The Taoiseach has said that he expects "many twists and turns" in relation to Brexit between now and 31 October.

Leo Varadkar was speaking in Drogheda where he was attending the annual Fleadh Cheoil na hÉireann.

Mr Varadkar said he will ask the British Prime Minister how the UK will honour the commitments it made to Ireland in December 2017 about avoiding a hard border on the island of Ireland if the Withdrawal Agreement is not something he can accept when the pair speak early next week.

The Taoiseach confirmed he is due to speak by phone to Boris Johnson before Mr Johnson meets the French and German leaders in the run up to the G7 meeting next week.

And he said he expects to meet the British Prime Minister in person in early September.

The meeting will be their first face-to-face encounter since Mr Johnson became prime minister.


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Senior Tory deals further blow to Corbyn's caretaker PM plan
Talks to work out date for Varadkar, Johnson meeting 


Meanwhile, Jeremy Corbyn's proposal to be installed as caretaker prime minister to prevent a no-deal Brexit has received a further blow after another senior Tory ruled out backing the plan.

Oliver Letwin said he would not be able to support a bid to put the Labour leader in Number 10, saying he did not think it was likely that a majority could be formed for the idea.

The Conservative former minister, who was among recipients of a letter from Mr Corbyn outlining his plan, said it was "well worth" having discussions across the Commons to prevent the UK crashing out of the EU without a deal.

But, when asked if he would make the Leader of the Opposition prime minister, he told BBC Radio 4's Today programme: "That appears to be his agenda, I have to say it is not one I personally share.

"I don't think it's at all likely that a majority would be formed for that and I personally wouldn't want to vote for it. I wouldn't be able to support that, no."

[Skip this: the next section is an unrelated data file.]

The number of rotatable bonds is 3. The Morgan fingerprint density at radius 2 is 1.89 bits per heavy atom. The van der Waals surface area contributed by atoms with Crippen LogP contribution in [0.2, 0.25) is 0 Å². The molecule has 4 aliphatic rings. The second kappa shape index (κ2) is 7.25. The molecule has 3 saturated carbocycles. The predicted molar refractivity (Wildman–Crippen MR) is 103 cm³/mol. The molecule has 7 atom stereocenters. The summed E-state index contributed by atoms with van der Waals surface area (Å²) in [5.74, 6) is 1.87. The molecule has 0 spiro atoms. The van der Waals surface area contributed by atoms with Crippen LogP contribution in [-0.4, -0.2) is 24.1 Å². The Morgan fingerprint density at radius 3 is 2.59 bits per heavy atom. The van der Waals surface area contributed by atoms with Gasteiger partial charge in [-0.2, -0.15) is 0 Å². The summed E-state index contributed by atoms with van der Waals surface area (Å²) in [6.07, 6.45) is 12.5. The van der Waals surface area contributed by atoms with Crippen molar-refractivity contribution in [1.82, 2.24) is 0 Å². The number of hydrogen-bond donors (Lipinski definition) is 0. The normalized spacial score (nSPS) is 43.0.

However, Mr Letwin did not rule out supporting a no confidence motion to bring down the Tory government to prevent a no-deal, but said he would not back it if it led to Mr Corbyn becoming prime minister.

He said: "I'm not very inclined to do that if it could possibly be avoided - it's not something I would do under any circumstances in normal life and I'd much prefer to find some other means of getting to a substantive result."

It comes after Conservative grandee Ken Clarke said he would be willing to lead a government of national unity to avoid a no-deal Brexit - after Liberal Democrat leader Jo Swinson suggested an emergency government be led by him or Labour's Harriet Harman.

Mr Clarke said it was "not inconceivable" that a government of national unity may be needed to resolve the impasse, suggesting politics was in a similar situation to 1931 and the two world wars.

He told BBC Radio 4's PM programme: "If it was the only way in which the plain majority in the House of Commons that is opposed to a no-deal exit could find a way forward... I wouldn't object to it, if that was the judgment of people, the only way forward."

Ms Swinson's proposal came after she rejected Mr Corbyn's suggestion that he could lead an emergency government to thwart a no-deal Brexit, despite agreeing to meet with him to discuss a no-deal prevention plan.

Anna Soubry, leader of the Independent Group, confirmed that she would also "not support nor facilitate any government led by Jeremy Corbyn".

But Mr Corbyn's plan has won the potential backing of the SNP, Plaid Cymru and Tory MP Guto Bebb.
SNP leader Nicola Sturgeon was among those applying pressure to Ms Swinson to re-think her position.

Mr Letwin and fellow senior Remain-supporting Tory Dominic Grieve, as well as independent MP Nick Boles, have agreed to meet Mr Corbyn.